Monday, May 27, 2013

Acceptance inspired by Robert Frost

Acceptance is based on the poem by Robert Frost.

Here is a MIDI file to listen to.

Here is a PDF for musicians to read, print and play.

The story is that someone at Songmakers sang a song about old dogs with the line, nothing gold can stay. I reported that on Piano World and someone mentioned this second poem Acceptance. I took a look at that and my mind took off. I felt inspired. I'd say this is the second time I've felt that way during my 15 months on piano. The other was hearing two bars of melody in my head for The Passage of Time (see two posts back).

My adapted lyrics follow:
The spent sun throws up its rays on cloud
And goes down burning into the gulf below
No voice in nature cries aloud
With the change to darkness in the sky
One bird closes fading eyes
Or overtaken too far from the nest
hurries low above the grove
Swooping to remembered tree
Now let the night be dark for all of me
Too dark to see into the future
So I can let what will be .. be ..

The original poem:
Acceptance by Robert Frost

When the spent sun throws up its rays on cloud
And goes down burning into the gulf below,
No voice in nature is heard to cry aloud
At what has happened. Birds, at least must know
It is the change to darkness in the sky.
Murmuring something quiet in her breast,
One bird begins to close a faded eye;
Or overtaken too far from his nest,
Hurrying low above the grove, some waif
Swoops just in time to his remembered tree.
At most he thinks or twitters softly, 'Safe!
Now let the night be dark for all of me.
Let the night be too dark for me to see
Into the future. Let what will be, 'be.'

More about inspiration and perspiration: Some songwriters/composers hear entire pieces in their head, and the work consists of transcribing and recording. I've never had an entire piece come to me in that way. My inspiration tends to be a glimpse, a phrase or two, or a line or two of lyrics. From that I start building, working long hours using the craft that I have learned by doing. Most weeks, I devote significant time to the creative process and am always trying to find interesting bits to use.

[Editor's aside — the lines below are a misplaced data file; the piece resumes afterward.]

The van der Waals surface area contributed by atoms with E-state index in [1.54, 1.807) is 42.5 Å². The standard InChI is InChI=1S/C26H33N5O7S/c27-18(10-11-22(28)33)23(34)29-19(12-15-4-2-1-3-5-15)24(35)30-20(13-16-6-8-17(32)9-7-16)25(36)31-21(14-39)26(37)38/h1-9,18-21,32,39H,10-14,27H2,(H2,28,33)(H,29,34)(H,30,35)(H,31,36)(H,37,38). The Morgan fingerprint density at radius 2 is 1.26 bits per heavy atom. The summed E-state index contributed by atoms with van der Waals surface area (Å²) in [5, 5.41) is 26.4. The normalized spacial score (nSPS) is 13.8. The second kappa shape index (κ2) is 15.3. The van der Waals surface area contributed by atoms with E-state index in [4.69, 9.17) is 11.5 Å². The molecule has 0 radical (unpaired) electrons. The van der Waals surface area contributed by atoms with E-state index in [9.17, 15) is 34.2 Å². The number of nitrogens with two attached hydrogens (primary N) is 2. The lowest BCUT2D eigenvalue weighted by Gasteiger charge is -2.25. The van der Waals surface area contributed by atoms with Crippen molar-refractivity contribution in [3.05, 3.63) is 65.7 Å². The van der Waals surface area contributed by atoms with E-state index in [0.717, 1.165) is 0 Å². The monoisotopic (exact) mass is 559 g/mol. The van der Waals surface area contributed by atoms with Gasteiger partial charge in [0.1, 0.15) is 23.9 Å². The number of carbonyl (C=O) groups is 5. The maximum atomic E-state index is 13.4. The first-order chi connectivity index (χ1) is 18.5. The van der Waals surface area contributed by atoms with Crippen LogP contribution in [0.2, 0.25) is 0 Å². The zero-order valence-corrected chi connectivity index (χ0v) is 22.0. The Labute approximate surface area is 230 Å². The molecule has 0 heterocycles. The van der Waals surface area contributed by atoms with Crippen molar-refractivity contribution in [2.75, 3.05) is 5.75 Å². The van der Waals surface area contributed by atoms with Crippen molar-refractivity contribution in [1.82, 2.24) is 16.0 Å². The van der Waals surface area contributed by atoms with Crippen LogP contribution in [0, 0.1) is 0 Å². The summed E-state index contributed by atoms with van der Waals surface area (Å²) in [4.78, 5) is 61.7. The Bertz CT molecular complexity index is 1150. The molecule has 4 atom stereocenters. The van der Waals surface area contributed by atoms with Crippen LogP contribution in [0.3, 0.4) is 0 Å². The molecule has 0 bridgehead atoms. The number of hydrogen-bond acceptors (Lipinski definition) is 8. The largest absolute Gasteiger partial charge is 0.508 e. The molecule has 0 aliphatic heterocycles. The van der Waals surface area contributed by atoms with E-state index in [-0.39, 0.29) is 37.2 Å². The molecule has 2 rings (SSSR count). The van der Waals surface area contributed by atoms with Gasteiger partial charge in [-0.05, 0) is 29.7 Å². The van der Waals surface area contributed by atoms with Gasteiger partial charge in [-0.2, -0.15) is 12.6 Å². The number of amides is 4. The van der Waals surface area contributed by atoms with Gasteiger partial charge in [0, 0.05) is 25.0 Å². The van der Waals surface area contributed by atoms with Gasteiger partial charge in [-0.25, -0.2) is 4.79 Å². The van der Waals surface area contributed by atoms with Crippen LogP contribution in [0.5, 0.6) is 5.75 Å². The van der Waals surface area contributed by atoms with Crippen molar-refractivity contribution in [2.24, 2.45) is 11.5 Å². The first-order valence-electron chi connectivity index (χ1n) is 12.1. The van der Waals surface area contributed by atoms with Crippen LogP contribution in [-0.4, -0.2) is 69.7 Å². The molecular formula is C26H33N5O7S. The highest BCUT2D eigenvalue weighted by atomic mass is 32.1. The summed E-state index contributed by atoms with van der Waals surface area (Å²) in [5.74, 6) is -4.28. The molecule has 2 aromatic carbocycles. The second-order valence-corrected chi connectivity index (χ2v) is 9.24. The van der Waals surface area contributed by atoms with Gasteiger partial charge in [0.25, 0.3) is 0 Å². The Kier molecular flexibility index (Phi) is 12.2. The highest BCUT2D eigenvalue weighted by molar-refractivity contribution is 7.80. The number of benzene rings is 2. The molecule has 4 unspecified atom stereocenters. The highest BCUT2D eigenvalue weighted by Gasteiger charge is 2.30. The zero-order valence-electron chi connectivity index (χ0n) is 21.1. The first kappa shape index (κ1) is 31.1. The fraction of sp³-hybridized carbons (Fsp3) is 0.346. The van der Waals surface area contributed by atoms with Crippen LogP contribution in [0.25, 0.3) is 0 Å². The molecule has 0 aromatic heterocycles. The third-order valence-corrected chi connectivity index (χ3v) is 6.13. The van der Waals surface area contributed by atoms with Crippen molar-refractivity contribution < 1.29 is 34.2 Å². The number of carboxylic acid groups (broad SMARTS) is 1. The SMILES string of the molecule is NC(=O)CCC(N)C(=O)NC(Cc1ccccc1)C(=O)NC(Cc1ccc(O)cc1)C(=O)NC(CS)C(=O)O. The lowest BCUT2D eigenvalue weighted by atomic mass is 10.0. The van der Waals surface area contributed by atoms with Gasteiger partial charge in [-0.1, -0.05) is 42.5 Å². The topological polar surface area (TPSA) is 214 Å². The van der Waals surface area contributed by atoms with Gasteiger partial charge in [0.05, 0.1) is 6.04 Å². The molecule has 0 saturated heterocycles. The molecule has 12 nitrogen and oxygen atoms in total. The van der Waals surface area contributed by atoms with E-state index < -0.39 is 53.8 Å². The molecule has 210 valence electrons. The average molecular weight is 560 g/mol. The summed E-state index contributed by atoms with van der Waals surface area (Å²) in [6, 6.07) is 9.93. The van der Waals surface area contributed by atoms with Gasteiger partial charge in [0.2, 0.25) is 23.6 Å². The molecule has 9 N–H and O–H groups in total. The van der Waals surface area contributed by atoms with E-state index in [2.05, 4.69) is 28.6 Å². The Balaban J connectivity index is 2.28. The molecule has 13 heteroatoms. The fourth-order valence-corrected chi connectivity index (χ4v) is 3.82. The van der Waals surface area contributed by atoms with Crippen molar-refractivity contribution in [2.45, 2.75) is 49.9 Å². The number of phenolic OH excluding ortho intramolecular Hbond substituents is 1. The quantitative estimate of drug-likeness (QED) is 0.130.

When inspiration comes, which might only be once a year, that's when all the time spent at the creative grindstone pays off. Without putting in the time to develop the craft, inspiration might be like seeds on dry hard ground. A seed might wait for some day, or perhaps wait for the muse to do more work on the next visit. Unfortunately, my muse doesn't work that hard. If I waited for inspiration to write original music, I wouldn't have eleven original piano pieces. I would have two bars of inspired melody line, that would have floated away if I didn't record them, and an idea to set a poem to music.


No comments:

Post a Comment